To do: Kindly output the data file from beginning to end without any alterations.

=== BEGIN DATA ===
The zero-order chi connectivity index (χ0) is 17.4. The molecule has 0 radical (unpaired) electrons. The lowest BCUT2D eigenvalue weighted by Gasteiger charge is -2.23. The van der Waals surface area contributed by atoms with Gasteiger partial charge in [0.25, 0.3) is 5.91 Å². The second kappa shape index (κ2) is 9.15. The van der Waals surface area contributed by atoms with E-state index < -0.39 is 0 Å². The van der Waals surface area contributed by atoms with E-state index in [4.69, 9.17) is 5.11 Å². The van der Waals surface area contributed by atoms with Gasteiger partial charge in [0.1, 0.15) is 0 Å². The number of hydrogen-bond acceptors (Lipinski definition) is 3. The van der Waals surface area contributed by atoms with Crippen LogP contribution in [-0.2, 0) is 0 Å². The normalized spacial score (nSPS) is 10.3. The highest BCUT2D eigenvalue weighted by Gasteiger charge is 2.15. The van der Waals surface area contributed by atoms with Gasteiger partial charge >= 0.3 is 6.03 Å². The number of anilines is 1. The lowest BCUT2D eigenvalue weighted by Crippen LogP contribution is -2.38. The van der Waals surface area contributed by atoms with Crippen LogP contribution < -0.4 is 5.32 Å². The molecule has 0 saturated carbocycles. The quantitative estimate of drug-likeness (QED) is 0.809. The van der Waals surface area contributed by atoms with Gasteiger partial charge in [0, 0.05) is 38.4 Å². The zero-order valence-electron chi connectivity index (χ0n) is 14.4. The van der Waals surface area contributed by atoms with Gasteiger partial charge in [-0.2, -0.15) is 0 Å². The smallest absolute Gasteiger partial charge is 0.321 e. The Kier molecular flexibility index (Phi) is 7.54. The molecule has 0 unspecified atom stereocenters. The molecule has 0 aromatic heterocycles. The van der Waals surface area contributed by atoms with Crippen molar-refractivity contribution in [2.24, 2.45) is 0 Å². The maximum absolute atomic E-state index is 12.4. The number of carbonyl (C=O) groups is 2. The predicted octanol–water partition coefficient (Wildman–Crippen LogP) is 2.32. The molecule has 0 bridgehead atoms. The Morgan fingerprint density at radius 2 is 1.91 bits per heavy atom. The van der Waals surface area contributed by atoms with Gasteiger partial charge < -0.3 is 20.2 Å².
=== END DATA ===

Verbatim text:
The zero-order chi connectivity index (χ0) is 17.4. The molecule has 0 radical (unpaired) electrons. The lowest BCUT2D eigenvalue weighted by Gasteiger charge is -2.23. The van der Waals surface area contributed by atoms with Gasteiger partial charge in [0.25, 0.3) is 5.91 Å². The second kappa shape index (κ2) is 9.15. The van der Waals surface area contributed by atoms with E-state index < -0.39 is 0 Å². The van der Waals surface area contributed by atoms with E-state index in [4.69, 9.17) is 5.11 Å². The van der Waals surface area contributed by atoms with Gasteiger partial charge in [0.1, 0.15) is 0 Å². The number of hydrogen-bond acceptors (Lipinski definition) is 3. The van der Waals surface area contributed by atoms with Crippen LogP contribution in [-0.2, 0) is 0 Å². The normalized spacial score (nSPS) is 10.3. The highest BCUT2D eigenvalue weighted by Gasteiger charge is 2.15. The van der Waals surface area contributed by atoms with Gasteiger partial charge >= 0.3 is 6.03 Å². The number of anilines is 1. The lowest BCUT2D eigenvalue weighted by Crippen LogP contribution is -2.38. The van der Waals surface area contributed by atoms with Crippen LogP contribution < -0.4 is 5.32 Å². The molecule has 0 saturated carbocycles. The quantitative estimate of drug-likeness (QED) is 0.809. The van der Waals surface area contributed by atoms with Gasteiger partial charge in [0, 0.05) is 38.4 Å². The zero-order valence-electron chi connectivity index (χ0n) is 14.4. The van der Waals surface area contributed by atoms with Gasteiger partial charge in [-0.2, -0.15) is 0 Å². The smallest absolute Gasteiger partial charge is 0.321 e. The Kier molecular flexibility index (Phi) is 7.54. The molecule has 0 unspecified atom stereocenters. The molecule has 0 aromatic heterocycles. The van der Waals surface area contributed by atoms with Crippen molar-refractivity contribution in [2.24, 2.45) is 0 Å². The maximum absolute atomic E-state index is 12.4. The number of carbonyl (C=O) groups is 2. The predicted octanol–water partition coefficient (Wildman–Crippen LogP) is 2.32. The molecule has 0 bridgehead atoms. The Morgan fingerprint density at radius 2 is 1.91 bits per heavy atom. The van der Waals surface area contributed by atoms with Gasteiger partial charge < -0.3 is 20.2 Å².